01/29/15 – Bleached Corals Showing Signs Of RecoveryPosted on Jan 29, 2015 in Aquatic Resources, News Releases, slider
DEPARTMENT OF LAND AND NATURAL RESOURCES
|DAVID Y. IGE
For Immediate News Release January 29, 2015
Researchers Continue to Assess & Prepare for 2015 Bleaching Event
HONOLULU – Many of the coral colonies around the Main Hawaiian Islands, impacted by a late 2014 bleaching event are showing signs of recovery. Bleaching is a stress response, which causes corals to lose algae and color from their tissue, making them appear snow white. The fall bleaching of corals in 2014; mostly in shallow waters off Oahu, Kauai, and Maui was caused when sea temperatures spiked at 86 degrees.
Anne Rosinski, a marine resource specialist with the DLNR Division of Aquatic Resources (DAR) explained, “In general, coral can recover from bleaching but it can take weeks to years for a coral reef to fully recover. In recent weeks teams from DAR and the Hawaii Institute of Marine Biology have seen color and life returning to corals, but they’ve also documented areas of dead coral and white, bleached coral.”
Temperatures are predicted to become dangerously warm for corals again in 2015. Bleaching is forecasted to happen during the time of highest sea temperatures from July-October. Globally coral bleaching is expected to become a more common phenomenon in coming decades.
On Kauai, DAR education specialist Katie Nalesere noted, “I think in general around Kauai we are starting to see a recovery. The sea surface temperature has dropped about 5 degrees since our initial assessments.” Nalesere believes people are becoming more aware of how actions on land have a direct impact on life in the ocean. She and her DAR colleagues continue to encourage people to practice sustainability and to reduce their carbon footprints to help combat coral bleaching and diseases associated with climate change and land use practices.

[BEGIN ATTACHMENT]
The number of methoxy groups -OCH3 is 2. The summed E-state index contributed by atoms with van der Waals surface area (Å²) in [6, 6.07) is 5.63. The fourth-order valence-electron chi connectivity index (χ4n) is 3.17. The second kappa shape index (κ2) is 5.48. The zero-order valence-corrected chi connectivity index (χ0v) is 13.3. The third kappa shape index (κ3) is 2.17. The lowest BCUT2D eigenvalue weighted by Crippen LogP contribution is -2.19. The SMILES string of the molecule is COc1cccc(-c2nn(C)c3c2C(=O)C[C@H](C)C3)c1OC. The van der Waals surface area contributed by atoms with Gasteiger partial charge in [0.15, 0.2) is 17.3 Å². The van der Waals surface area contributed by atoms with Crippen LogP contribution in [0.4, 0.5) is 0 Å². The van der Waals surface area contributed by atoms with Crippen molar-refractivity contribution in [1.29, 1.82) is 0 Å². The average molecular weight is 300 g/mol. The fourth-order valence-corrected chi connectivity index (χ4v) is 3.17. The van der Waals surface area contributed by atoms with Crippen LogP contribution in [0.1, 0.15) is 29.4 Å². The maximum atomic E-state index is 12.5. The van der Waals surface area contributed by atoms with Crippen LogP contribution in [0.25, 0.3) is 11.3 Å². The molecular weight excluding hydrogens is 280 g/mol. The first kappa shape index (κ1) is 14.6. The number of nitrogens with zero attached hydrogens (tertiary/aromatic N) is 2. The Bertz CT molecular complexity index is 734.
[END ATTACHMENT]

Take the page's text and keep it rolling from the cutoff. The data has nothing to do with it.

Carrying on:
Darla White, the DAR special projects coordinator on Maui said, “We have coral colonies that are tagged and numbered so that we can find them each time. We tagged both bleached colonies and colonies that have a tissue-loss disease; a high mortality disease that we anticipate may worsen if coral bleaching consistently occurs in the next couple of years. We are going to continue following these corals to understand whether or not they are going to bleach again, and if so, will they be more susceptible to disease thereafter.
As on Kauai and Maui, the recovery report for Oahu is a mixed bag. After an assessment trip onto patch reefs in Kaneohe Bay, DAR aquatic biologist Stacy Bierwagen commented, “I think overall, the general consensus has been that everything in Kaneohe Bay that is recovering is going to stay recovered at this point. What we are wondering about in the future is if the corals that have recovered will do so again after the next bleaching event, or will it be worse for them?”
In 2014, bleaching was also observed on several reefs of the Northwestern Hawaiian Islands, and scientists will be returning to those locations in the summer of 2015 to find out whether those bleached corals have recovered.
During the 2014 bleaching season, DAR received more than 100 reports from ocean users and 60 photographs of bleaching from across the state, which helped the monitoring teams find and assess bleached coral areas. Anyone who observes bleaching is encouraged to report it and send photographs if possible to: www.eorhawaii.org
Updates and scientific data from the 2014 bleaching event are available on DLNR’s Reef Response website: http://dlnr.hawaii.gov/reefresponse
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